EPJ Web Conf.
Volume 237, 2020The 29th International Laser Radar Conference (ILRC 29)
|Number of page(s)||4|
|Section||Boundary Layer, Pollution, Greenhouse and Trace Gases|
|Published online||07 July 2020|
CH4 and CO2 IPDA Lidar Measurements During the Comet 2018 Airborne Field Campaign
1 German Aerospace Center (DLR), Institute of Atmospheric Physics, Oberpfaffenhofen, Germany
2 University of Bremen, Institute of Environmental Physics, Bremen, Germany
3 University of Heidelberg, Institute of Environmental Physics, Heidelberg, Germany
4 Max Planck Institute for Biogeochemistry, Jena, Germany
5 AGH University of Science and Technology, Kraków, Poland
6 German Aerospace Center (DLR), Flight Experiments, Oberpfaffenhofen, Germany
* Email: email@example.com
Published online: 7 July 2020
Installed onboard the German research aircraft HALO, the integrated-path differential-absorption (IPDA) lidar CHARM-F measures weighted vertical columns of both greenhouse gases (GHG) below the aircraft and along its flight track, aiming at high accuracy and precision. Results will be shown from the deployment during the CoMet field campaign that was carried out in spring 2018, with its main focus on one of the major European hot spots in methane emissions: the Upper Silesian Coal Basin (USCB) in Poland. First analyses reveal a measurement precision of below 0.5% for 20-km averages and also low bias, which was assessed by comparison with in-situ instruments. The measurements flights were designed to capture individual CH4 and CO2 plumes from e.g. coal mine venting and coal-fired power plants, respectively, but also to measure large and regional scale GHG gradients and to provide comparisons with the Total Carbon Column Observing Network (TCCON). Many other different instruments, both airborne and ground-based, complemented the lidar measurements to provide a comprehensive dataset for model analyses. CHARM-F also acts as the airborne demonstrator for MERLIN, the “Methane Remote Lidar Mission”, conducted by the German and French space agencies, DLR and CNES, with launch foreseen in ~ 2024. In this context, the airborne lidar data are likewise important for mission support such as for e.g. algorithm development and improvement and, moreover, the CoMet mission was also an important step for MERLIN validation preparation.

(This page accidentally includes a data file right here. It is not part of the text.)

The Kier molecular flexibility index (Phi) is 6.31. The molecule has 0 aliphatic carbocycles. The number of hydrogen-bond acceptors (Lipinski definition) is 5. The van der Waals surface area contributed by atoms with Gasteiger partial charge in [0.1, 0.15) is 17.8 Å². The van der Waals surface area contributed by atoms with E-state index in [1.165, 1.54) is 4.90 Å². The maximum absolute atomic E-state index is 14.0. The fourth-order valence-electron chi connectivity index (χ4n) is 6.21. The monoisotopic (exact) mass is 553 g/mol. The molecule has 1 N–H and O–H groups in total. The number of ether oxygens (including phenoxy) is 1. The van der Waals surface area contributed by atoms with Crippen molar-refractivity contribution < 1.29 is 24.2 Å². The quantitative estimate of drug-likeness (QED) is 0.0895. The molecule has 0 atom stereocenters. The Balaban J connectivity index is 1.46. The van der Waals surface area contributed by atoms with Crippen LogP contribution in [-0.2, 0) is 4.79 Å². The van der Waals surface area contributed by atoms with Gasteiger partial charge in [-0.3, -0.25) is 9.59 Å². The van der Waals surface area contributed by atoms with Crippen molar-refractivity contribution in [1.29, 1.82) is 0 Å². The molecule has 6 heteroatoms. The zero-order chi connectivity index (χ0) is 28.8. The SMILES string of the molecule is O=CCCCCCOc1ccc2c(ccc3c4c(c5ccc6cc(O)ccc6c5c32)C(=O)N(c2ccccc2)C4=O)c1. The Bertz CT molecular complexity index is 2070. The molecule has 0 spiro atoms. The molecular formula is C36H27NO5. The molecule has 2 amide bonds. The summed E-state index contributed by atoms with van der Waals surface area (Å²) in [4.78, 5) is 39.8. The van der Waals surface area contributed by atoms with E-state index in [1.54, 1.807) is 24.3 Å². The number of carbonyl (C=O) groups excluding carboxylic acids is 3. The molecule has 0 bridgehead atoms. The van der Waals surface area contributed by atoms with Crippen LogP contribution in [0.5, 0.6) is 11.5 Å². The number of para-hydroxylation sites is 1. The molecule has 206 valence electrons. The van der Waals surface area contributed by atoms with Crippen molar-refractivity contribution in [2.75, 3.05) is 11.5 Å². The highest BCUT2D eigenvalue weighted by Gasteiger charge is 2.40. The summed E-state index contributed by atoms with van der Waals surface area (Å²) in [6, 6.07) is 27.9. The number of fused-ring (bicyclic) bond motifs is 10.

© The Authors, published by EDP Sciences, 2020
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